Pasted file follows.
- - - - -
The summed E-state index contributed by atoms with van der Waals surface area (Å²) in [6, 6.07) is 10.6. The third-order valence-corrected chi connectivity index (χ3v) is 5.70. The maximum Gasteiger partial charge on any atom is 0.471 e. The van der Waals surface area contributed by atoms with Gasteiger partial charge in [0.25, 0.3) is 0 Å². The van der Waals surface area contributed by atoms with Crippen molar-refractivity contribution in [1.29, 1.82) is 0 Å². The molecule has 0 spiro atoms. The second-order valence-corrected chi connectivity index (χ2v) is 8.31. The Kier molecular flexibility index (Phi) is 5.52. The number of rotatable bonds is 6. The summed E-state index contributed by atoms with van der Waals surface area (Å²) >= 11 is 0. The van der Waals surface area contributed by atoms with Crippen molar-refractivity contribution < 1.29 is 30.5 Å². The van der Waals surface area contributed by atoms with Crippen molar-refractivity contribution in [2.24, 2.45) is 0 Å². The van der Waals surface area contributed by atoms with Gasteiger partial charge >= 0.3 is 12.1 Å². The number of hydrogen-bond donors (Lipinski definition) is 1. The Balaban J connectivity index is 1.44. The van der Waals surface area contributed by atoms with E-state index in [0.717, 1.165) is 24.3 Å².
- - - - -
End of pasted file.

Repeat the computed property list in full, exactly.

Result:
The summed E-state index contributed by atoms with van der Waals surface area (Å²) in [6, 6.07) is 10.6. The third-order valence-corrected chi connectivity index (χ3v) is 5.70. The maximum Gasteiger partial charge on any atom is 0.471 e. The van der Waals surface area contributed by atoms with Gasteiger partial charge in [0.25, 0.3) is 0 Å². The van der Waals surface area contributed by atoms with Crippen molar-refractivity contribution in [1.29, 1.82) is 0 Å². The molecule has 0 spiro atoms. The second-order valence-corrected chi connectivity index (χ2v) is 8.31. The Kier molecular flexibility index (Phi) is 5.52. The number of rotatable bonds is 6. The summed E-state index contributed by atoms with van der Waals surface area (Å²) >= 11 is 0. The van der Waals surface area contributed by atoms with Crippen molar-refractivity contribution < 1.29 is 30.5 Å². The van der Waals surface area contributed by atoms with Crippen molar-refractivity contribution in [2.24, 2.45) is 0 Å². The van der Waals surface area contributed by atoms with Gasteiger partial charge >= 0.3 is 12.1 Å². The number of hydrogen-bond donors (Lipinski definition) is 1. The Balaban J connectivity index is 1.44. The van der Waals surface area contributed by atoms with E-state index in [0.717, 1.165) is 24.3 Å².